on board with how much fun the SHOW can be.  Driving fast cars is one
thing – the cars speak for themselves – it’s the segment bridges and the
interconnecting elements that need to be beefed up.




David:
Agreed, the production value of the location bits were top notch, just
as the UK’s versions are.  I don’t mind them trying to recreate
so effectively the feel and look of the show.  For the
location pieces, that’s choice; for the stage, that’s fine as
well.  Although when I see it so faithfully reproduced, I look
for the big three to show up and instead we get their American
counterparts.  And as good as the opening helicopter bit was,
it could have been that much better.  I don’t buy at all the
fact that Rutledge’s home town in Georgia was the ideal place to do that
bit.  They should have chosen a place where the Viper (which
was a tasty-looking ride) could really cut loose more in the
streets.  Case in point, an abandoned subdivision or military
base with suburbia-style living quarters.  I’ve seen two such
locations, one of them on Jesse James Is A Dead Man, where they staged a
police pursuit with James in a Camaro and about a half dozen
cops.  Speeds there easily were topping 100+ in the streets
with no concern for the local traffic laws nor the natives (although
James did take a detour onto a nearby golf course…).  Another
such location was featured on an episode of Mythbusters where Adam
Savage and Jamie Hyneman were testing out spy movie car chase gadgets
such as smoke screens and spikes to puncture tires.  That
location in particular had plenty of cover for the Viper to hide and it
could have rocketed down the streets.  Foust’s handling of that
SRT was pretty impressive though.  I wonder how long until the
“Tanner is Stig” rumors get going.


But
yeah, again, what sets the original Top Gear apart for me are the
hosts.  You put those three guys as the hosts of a cooking show
or a travel show (would love to see a Bourdain crossover, FYI), and
they’d still be killing it with their chemistry.  Top Gear has
the excellent supercar features to be sure, but the bits I love just as
much are when it’s the three of them are doing a shtick that doesn’t
involve something that can beat a plane to a destination.  If
you’ve seen them do RV Super Cross or driving in heaps across the South
(one of the most harrowing and hilarious things I’ve ever seen) or
journeying through Vietnam on scooters or sailing the English Channel in
homemade carboats, you know that the supercars on this show are almost
secondary.  Divorce Top Gear from Clarkson, Hammond and May,
but keep all the other features as we’ve done here, and put the trio in
some other sort of show at the same time on another channel, and I’d be
watching the other show.  Faust, Wood and Ferrara don’t have
anywhere near the onscreen appeal the original three do.  Of
course that’s unfair to judge after one episode, but their material in
studio was a snooze.  Then again, I was hooked on the original
TG with just one episode.  So maybe it’s not that unfair.


Renn: It’s pretty clear what the producers were thinking when they assembled
these guys- they strike at several varied and particularly American
stereotypes, while one of them is a pretty boy, and one is a nerd.
Everything about the group screams “USA” but they just don’t have the
sophisticated-but-smartass charm that the UK chaps seems to almost
universally pull off. Here we have more faux-machismo and that lightly
antagonistic “fuck you, dude, no fuck you” competitive dynamic that
drives so many shows like this, yet reads more like dumb immaturity with
this cast of characters. I’d be lying if I said I hated them though, or
that they make the show unwatchable. Whether it’s the writers or they
come up with it themselves, they have the groove of describing the
experience of driving these cars pretty well. That same purplishly
prosaic hyperbole that even the Brits pull out… “It’s like getting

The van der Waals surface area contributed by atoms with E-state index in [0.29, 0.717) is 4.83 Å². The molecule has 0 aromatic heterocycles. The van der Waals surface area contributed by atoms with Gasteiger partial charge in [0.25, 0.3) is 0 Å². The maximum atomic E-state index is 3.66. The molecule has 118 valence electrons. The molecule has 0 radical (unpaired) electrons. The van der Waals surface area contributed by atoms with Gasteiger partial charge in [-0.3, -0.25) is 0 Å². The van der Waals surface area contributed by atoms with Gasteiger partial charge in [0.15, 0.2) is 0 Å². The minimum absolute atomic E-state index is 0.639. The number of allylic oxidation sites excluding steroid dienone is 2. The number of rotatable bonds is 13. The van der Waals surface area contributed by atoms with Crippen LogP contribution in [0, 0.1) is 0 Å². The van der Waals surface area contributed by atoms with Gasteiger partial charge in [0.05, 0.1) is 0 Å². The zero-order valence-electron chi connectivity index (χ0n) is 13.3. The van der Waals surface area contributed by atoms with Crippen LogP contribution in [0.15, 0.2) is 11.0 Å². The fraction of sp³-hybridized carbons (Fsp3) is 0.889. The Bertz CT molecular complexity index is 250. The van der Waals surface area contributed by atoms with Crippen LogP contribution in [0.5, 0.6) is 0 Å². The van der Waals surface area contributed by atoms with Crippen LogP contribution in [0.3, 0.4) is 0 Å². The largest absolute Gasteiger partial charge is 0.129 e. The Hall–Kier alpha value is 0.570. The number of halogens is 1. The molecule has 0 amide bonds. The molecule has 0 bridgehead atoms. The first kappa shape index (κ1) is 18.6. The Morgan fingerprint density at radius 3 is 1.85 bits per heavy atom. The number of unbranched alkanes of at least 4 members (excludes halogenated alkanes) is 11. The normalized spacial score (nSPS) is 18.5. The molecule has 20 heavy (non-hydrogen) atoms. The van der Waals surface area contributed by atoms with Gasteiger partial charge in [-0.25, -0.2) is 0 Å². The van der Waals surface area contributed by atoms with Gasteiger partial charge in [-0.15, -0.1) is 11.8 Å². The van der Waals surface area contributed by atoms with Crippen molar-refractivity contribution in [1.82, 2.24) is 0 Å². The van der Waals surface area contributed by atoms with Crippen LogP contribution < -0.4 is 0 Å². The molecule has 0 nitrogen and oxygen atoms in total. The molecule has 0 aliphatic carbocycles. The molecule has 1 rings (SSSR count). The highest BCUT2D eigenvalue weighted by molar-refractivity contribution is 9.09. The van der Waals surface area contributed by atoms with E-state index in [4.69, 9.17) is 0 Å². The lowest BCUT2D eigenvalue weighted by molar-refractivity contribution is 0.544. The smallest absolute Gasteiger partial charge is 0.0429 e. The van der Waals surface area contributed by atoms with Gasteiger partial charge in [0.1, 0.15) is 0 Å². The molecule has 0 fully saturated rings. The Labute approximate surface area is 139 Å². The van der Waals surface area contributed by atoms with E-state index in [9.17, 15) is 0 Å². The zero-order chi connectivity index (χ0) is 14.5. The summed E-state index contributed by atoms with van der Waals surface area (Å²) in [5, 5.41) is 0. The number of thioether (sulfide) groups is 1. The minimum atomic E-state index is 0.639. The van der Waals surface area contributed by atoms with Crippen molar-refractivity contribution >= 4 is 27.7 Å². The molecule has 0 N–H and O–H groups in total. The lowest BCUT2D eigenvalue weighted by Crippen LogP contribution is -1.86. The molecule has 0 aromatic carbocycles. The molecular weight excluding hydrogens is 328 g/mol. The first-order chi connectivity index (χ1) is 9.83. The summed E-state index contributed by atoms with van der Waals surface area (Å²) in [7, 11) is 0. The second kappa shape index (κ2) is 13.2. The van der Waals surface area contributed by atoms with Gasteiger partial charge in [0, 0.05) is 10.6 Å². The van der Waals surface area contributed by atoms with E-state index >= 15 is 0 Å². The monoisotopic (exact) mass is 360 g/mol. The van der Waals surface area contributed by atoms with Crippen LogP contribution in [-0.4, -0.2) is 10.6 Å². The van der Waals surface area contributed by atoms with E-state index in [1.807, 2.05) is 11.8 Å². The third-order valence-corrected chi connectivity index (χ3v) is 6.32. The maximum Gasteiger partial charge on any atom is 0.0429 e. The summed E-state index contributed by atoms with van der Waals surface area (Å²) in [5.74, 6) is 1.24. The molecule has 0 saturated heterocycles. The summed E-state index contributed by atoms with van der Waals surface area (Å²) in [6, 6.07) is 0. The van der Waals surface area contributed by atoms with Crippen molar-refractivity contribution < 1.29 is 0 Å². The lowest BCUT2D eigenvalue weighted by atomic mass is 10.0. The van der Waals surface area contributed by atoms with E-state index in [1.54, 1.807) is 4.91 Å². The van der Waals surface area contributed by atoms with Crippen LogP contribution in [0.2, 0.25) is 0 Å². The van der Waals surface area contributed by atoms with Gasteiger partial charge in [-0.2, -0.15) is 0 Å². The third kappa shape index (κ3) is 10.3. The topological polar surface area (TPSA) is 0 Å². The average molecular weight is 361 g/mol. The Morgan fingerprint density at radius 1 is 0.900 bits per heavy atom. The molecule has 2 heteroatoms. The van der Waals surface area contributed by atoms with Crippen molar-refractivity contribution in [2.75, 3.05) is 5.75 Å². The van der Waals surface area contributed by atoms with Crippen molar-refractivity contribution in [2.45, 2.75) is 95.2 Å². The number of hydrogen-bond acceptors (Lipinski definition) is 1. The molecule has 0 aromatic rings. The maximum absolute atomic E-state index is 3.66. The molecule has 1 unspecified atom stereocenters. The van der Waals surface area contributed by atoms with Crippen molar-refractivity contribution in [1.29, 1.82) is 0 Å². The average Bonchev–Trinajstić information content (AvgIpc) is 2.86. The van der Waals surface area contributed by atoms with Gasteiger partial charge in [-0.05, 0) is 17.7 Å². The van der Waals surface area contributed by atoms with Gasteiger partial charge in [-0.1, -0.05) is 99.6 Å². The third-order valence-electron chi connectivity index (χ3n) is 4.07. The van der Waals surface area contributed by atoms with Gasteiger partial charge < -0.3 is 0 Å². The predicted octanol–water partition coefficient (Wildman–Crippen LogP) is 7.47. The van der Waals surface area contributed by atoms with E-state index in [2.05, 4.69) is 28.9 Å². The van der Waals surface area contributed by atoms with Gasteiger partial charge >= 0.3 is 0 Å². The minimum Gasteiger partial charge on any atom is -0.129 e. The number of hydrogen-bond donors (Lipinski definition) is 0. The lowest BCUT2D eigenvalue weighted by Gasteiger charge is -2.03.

aroused at gunpoint” and that sort of thing.


Like I said earlier, I’ve got hundreds of episodes of the UK to plow
through before the American version really becomes a priority, but I
can’t blame them for not fixing a format that’s obviously not broken.
I’d be interested in the uniquely American spin on things (so far as it
extends beyond just the host casting), but frankly, Americans may have
invented modern automotive manufacture, but nobody makes a handmade
vehicle like the Europeans. I’m worried that an attempt to scare up more
American gear-heads will result in them staging sophisticated
tractor-pulls or some shit. The inevitable NASCAR cameos, etc. I hope
that never gets laid on too thick. Ultimately I don’t mind giving the
show a little time to figure out its own groove, but until it does, I’ve
got DVDs to catch up on.


Nick: I like Adam Ferrara on Rescue Me and what I’ve heard of his standup
is pretty solid stuff. Rutledge is amicable. Foust is dreadfully dry
and boring, and his idea of jokes miss the mark unmercifully. His
thing about sushi chefs clapping their hands to make Japanese people
salivate was a nightmare and what makes Top Gear so great is that
it’s funny in a very smart way. So far, this is far too American in
that it does nothing but right down the middle jokes and very lowest
common denominator statements on driving.

“This is fun!” “This is a
mean machine!” “Car go fast!”.



And they didn’t do the news, which is a huge mistake. The one part
of the UK show that falls on deaf ears stateside are the laws,
rules, and figures in that industry who we know nothing of.
Oftentimes, the host’s humor and sarcasm wins the day but
considering the state of America’s auto industry and how weird we
are regarding safety and oil, there’s plenty of avenues to explore.




If you’re going to have The Stig and a race track with named corners
and all of the staples of the original show either own it or
aggressively forge forward in new direction. There’s no energy here.

Jeremy: I think the best way to sum it up after Episode one, at least as far as
my opinion is concerned, is that watching the show and reading you guys’
thoughts hasn’t so much made me excited to go back for episode 2
(though I will), but instead is making me crave the UK version in a way I
never had before.  So, take that for what it’s worth.



I think Nick articulated in the most succinct way possible –
everything about this show that ISN’T watching these amazing cars be
amazing is indeed right down the middle.


Nick: I want the show to be good. More Top Gear is never bad, and they don’t overwrite the flagship from across the pond… but so far this feels like an emo cover of a great song.